The Healing Power of Work

“Far and away the best prize that life offers is the chance to work hard at work worth doing.”                                                    – Theodore Roosevelt Chakras at sunset - 3D render

Work can be many things – a means of financial support, an outlet for ambition, a venue for social connection. But can it serve as a method of healing?

As I typically do, I spend time looking for published research and articles on the topics I cover. The topic of the healing impact of work was no exception. Yet I came up blank, well, pretty much close to blank. Sure, I found references to transitioning back to work after trauma or loss, and tips on how ensure that one does good personal “work” as part of recovery. But my search uncovered a profound lack of profundity on the role work can play in providing purpose and solace after pain. The only real reference of note I found was on the National Cancer Institute’s website under “Social and Work Relationships.” 

I found that odd. It made me wonder if the current view of work assumes it is too stressful, too burdensome for someone still recovering from loss. Or perhaps our modern view of work is tied to the image of the warrior: robust, sound and unshakeable. Unsteady, fragile people make us uncomfortable. What do we do with them? What happens if they can’t jump back in with both feet? Can they be relied on, or, worse yet, what  if they break down?

Now, I will readily admit that moving back to one’s “new normal” too quickly after trauma or loss is unwise. The mind, the body and the soul heal at their own pace and that pace should be respected. A valuable component of healing is a belief in one’s ability to stand once again in her space; to contribute, to be productive, to take part in the rhythm of life. Re-engaging in one’s work, however slow, is vital to healing. And to heal, according to Merriam-Webster, covers a broad and holistic swath: to make sound or whole, to restore to health and to cause an undesirable condition to be overcome.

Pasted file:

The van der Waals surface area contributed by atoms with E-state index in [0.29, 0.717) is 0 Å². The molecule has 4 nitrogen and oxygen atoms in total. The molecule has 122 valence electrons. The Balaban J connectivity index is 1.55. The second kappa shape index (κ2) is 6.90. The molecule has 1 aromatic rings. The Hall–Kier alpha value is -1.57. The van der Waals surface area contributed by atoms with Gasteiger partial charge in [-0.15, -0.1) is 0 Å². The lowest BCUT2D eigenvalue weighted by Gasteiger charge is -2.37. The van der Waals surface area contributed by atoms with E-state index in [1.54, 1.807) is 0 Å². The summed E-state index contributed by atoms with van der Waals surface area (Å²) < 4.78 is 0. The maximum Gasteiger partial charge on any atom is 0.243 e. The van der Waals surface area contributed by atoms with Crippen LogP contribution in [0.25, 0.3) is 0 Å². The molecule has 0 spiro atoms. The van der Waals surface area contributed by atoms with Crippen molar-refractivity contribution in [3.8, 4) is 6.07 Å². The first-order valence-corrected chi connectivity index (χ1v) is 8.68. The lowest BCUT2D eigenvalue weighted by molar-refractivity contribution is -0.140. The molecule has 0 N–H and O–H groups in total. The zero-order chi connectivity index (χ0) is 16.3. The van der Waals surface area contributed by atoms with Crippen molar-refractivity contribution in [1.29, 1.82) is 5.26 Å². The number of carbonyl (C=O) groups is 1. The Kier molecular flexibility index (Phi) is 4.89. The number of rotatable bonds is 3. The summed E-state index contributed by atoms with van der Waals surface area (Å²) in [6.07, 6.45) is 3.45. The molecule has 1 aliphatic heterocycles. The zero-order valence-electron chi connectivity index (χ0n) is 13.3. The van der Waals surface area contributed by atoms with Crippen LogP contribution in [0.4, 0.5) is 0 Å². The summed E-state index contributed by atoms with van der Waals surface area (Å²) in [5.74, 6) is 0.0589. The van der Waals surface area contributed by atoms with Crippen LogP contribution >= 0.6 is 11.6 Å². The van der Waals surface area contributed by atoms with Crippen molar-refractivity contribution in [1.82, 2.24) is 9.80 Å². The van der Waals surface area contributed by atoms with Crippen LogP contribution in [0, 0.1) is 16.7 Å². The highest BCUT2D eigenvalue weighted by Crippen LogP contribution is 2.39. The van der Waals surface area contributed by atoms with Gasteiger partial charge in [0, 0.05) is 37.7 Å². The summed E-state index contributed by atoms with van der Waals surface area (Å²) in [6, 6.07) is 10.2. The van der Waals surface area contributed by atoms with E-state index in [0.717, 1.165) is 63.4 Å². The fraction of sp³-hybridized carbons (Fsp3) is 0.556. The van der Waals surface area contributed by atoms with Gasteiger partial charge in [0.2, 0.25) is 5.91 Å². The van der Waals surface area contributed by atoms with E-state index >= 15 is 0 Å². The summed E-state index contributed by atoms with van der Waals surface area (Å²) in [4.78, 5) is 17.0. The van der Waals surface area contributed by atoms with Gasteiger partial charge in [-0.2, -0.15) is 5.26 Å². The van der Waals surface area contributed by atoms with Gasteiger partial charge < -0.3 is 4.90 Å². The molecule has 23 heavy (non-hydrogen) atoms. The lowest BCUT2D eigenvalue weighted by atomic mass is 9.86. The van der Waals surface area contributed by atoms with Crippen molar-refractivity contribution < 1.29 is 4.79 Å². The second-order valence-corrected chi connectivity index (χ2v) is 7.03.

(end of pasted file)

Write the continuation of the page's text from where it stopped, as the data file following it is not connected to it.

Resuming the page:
The truth is our work world is uncomfortable with pain. Just witness the machinations companies go through during mergers or restructurings to move quickly into, through and past the discomfort of layoffs. Collective trauma registers for a brief moment in the corporate conscience. Individual trauma is lucky to register a blip.

Yet work can be the longed-for salve a survivor needs. It is a corner in one’s life where output acts as agency, colleagues serve as supporters and regularity reinstates structure and form. Work can make one re-engage with life in ways that other forms of healing cannot. We should not, as those looking in, pretend our colleague is not hurting. We should instead realize that our participation in the mundane nature of our colleague’s business day is social work of the highest order.

In this spirit, let me suggest three steps to support work’s healing power:

1) If you or a loved one finds genuine solace in work, then work. Don’t prevent such engagement out of the misplaced desire to protect. Healing rarely unfolds in a neat, methodical sequence and determining the right time to return to work is personal.

2) If your colleague has returned to work, honor his or her fragility and protect his or her attempts to find strength. The experience of competence reinforces a sense of confidence – in oneself and in life.

3) Be prepared for transitional bumps. Some days are seamless while others may trigger strong emotions. Let it happen and trust that the essence of the person remains in spite of current discomfort.

“Far and away the best prize that life offers is the chance to work hard at work worth doing.” Healing, or helping someone else heal after trauma and loss is work worth doing and work that should, always, be done.

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